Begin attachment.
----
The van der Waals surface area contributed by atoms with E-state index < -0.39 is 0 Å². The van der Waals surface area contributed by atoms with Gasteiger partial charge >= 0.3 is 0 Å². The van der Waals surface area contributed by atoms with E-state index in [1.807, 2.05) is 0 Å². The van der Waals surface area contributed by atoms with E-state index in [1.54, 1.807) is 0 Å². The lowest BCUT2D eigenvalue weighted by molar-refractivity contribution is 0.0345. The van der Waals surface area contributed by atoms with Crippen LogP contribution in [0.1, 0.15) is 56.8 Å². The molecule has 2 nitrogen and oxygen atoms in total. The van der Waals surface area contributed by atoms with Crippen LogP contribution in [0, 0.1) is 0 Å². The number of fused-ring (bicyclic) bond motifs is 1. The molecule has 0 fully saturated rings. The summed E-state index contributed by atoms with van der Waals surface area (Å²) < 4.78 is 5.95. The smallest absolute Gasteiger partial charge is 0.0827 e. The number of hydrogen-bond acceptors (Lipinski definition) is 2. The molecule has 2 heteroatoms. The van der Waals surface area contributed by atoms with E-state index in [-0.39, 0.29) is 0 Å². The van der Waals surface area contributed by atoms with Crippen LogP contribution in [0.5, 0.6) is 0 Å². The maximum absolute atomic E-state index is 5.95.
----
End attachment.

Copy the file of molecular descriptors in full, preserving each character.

The van der Waals surface area contributed by atoms with E-state index < -0.39 is 0 Å². The van der Waals surface area contributed by atoms with Gasteiger partial charge >= 0.3 is 0 Å². The van der Waals surface area contributed by atoms with E-state index in [1.807, 2.05) is 0 Å². The van der Waals surface area contributed by atoms with E-state index in [1.54, 1.807) is 0 Å². The lowest BCUT2D eigenvalue weighted by molar-refractivity contribution is 0.0345. The van der Waals surface area contributed by atoms with Crippen LogP contribution in [0.1, 0.15) is 56.8 Å². The molecule has 2 nitrogen and oxygen atoms in total. The van der Waals surface area contributed by atoms with Crippen LogP contribution in [0, 0.1) is 0 Å². The number of fused-ring (bicyclic) bond motifs is 1. The molecule has 0 fully saturated rings. The summed E-state index contributed by atoms with van der Waals surface area (Å²) < 4.78 is 5.95. The smallest absolute Gasteiger partial charge is 0.0827 e. The number of hydrogen-bond acceptors (Lipinski definition) is 2. The molecule has 2 heteroatoms. The van der Waals surface area contributed by atoms with E-state index in [-0.39, 0.29) is 0 Å². The van der Waals surface area contributed by atoms with Crippen LogP contribution in [0.5, 0.6) is 0 Å². The maximum absolute atomic E-state index is 5.95.